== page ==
violence in the dark upper half of the painting.
You can live with this.

Below – Mary James: “The Cabbage”

Stone

Musings in Winter: Kahlil Gibran

“Trees are poems that the earth writes upon the sky.”

Gibran

Taiwanese Art – Hsin Yao Tseng

In the words of one writer, “Hsin-Yao Tseng was born in Taipei Taiwan in 1986. He was born to be an artist. At the age of ten, he began painting in watercolors, as well as other mediums. This activity at such an early age was self-inspired and self-taught. It gave Hsin-Yao insights into the foundation he would need to excel in producing work to the standards he expected.
He received his B.F.A of Fine Art Painting from the Academy of Art University, San Francisco in 2009. The subjects he chooses to explore include landscapes, the figure and still-life using bright color and expressive brush-strokes. The word “explore” is chosen purposely to describe Hsin-Yao’s artistic drive and evolution as a fine artist. He will experiment with technique using his medium to accentuate the intrinsic personality of his subjects and themes. An urban scene will be expressed in a more organic, edgey manner causing him to use his medium in a bit more aggressive and spontaneous fashion, while painting figure requires a more gentle and cautious hand.”

Hsin1

Hsin2

Hsin3

Hsin4

Hsin5

Hsin6

Hsin7

A Fifth Poem for Today

“On the Disadvantages of Central Heating”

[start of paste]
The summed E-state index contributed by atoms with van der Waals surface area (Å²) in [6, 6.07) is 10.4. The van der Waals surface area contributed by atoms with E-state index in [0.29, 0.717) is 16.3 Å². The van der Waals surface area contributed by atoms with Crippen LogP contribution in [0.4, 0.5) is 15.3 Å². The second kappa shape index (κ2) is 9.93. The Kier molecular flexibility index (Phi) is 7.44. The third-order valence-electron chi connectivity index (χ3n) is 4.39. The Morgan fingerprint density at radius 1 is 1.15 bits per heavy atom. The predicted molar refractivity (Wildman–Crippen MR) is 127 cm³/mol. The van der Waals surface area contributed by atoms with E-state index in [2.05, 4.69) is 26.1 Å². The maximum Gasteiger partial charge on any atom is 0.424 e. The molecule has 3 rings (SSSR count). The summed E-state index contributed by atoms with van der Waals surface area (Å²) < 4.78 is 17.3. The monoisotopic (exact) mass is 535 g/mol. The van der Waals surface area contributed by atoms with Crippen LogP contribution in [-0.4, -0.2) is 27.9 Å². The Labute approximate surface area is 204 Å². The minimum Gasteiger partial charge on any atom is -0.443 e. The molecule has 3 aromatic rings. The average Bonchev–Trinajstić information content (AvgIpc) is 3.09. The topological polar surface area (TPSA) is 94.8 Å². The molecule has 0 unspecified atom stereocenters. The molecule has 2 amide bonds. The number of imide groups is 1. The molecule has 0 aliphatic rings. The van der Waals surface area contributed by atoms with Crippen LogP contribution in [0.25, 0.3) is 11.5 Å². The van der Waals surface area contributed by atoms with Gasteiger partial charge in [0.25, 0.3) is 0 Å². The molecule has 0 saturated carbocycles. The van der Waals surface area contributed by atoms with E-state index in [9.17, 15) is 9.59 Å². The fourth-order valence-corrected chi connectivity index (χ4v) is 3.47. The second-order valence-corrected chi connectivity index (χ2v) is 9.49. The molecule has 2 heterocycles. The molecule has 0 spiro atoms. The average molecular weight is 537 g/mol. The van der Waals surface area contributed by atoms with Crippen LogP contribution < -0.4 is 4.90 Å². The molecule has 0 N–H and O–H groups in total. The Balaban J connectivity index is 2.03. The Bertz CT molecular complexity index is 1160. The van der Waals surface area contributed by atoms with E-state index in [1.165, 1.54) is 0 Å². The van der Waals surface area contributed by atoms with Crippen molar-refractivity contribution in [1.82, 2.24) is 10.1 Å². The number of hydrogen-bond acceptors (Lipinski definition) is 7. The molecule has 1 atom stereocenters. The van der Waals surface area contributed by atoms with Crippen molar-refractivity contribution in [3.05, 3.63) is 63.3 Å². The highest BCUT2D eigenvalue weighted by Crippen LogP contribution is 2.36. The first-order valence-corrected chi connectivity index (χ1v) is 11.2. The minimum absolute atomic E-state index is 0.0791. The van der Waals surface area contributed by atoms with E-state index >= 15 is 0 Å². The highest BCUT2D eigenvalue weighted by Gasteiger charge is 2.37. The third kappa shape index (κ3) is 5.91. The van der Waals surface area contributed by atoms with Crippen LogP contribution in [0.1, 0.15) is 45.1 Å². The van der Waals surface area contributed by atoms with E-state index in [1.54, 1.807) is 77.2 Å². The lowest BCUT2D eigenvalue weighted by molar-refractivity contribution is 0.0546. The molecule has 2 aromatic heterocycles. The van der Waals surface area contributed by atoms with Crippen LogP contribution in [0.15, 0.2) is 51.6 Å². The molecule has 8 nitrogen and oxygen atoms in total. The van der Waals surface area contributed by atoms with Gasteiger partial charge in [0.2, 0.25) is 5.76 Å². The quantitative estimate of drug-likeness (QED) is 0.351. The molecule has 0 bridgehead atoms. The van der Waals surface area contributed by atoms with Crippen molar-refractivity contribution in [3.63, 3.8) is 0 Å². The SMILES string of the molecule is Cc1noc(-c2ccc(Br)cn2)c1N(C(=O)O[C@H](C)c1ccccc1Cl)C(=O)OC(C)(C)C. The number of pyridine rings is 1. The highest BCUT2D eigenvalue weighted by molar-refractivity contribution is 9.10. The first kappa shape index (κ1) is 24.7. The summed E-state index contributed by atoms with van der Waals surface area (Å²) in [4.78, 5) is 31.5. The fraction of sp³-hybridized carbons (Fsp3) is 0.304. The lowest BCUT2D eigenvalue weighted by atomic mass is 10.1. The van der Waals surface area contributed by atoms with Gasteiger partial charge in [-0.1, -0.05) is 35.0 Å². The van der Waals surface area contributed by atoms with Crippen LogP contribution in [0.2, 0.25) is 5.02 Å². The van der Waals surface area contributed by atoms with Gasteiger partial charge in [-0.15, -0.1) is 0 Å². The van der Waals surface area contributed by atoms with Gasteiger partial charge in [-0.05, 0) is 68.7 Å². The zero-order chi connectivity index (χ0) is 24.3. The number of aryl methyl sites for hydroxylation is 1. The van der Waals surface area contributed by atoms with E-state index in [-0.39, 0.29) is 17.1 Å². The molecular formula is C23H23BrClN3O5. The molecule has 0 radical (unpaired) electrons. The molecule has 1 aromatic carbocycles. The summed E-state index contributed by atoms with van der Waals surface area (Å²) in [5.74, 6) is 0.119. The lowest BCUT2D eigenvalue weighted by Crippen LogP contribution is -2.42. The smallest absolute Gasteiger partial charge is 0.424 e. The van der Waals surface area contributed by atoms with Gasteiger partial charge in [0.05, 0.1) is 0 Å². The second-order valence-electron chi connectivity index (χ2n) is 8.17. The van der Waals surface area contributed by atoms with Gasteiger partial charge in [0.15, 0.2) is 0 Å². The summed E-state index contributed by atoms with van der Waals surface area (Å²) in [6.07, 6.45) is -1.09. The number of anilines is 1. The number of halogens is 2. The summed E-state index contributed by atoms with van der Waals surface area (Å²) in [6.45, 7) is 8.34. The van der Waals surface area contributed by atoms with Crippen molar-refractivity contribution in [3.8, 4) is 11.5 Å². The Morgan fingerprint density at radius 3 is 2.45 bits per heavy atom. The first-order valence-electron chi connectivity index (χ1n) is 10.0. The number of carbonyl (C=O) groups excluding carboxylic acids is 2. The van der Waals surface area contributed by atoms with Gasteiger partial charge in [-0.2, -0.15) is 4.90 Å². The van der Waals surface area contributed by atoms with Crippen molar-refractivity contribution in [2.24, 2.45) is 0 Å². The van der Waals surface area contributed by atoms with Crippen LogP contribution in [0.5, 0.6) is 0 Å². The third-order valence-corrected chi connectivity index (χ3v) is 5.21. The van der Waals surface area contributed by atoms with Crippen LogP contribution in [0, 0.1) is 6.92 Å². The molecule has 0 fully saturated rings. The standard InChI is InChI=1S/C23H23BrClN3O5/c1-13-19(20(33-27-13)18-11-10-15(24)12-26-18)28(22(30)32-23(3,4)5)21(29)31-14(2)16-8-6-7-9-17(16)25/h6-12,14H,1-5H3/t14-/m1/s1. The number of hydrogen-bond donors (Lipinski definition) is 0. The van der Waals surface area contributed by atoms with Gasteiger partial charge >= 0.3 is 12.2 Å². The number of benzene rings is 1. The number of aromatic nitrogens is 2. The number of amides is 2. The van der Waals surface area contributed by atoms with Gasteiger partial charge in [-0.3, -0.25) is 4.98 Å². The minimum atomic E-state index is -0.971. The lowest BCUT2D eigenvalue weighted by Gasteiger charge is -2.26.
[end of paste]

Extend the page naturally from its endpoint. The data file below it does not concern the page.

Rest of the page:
By Amy Clampitt

cold nights on the farm, a sock-shod
stove-warmed flatiron slid under
the covers, mornings a damascene-
sealed bizarrerie of fernwork
decades ago now

waking in northwest London, tea
brought up steaming, a Peak Frean
biscuit alongside to be nibbled
as blue gas leaps up singing
decades ago now

damp sheets in Dorset, fog-hung
habitat of bronchitis, of long
hot soaks in the bathtub, of nothing
quite drying out till next summer:
delicious to think of

hassocks pulled in close, toasting-
forks held to coal-glow, strong-minded
small boys and big eager sheepdogs
muscling in on bookish profundities
now quite forgotten

the farmhouse long sold, old friends
dead or lost track of, what’s salvaged
is this vivid diminuendo, unfogged
by mere affect, the perishing residue
of pure sensation

Clampitt

Musings in Winter: George Carlin

“There are nights when the wolves are silent and only the moon howls. ”

Carlin copy

American Art – Part I of II: Charles Hopkinson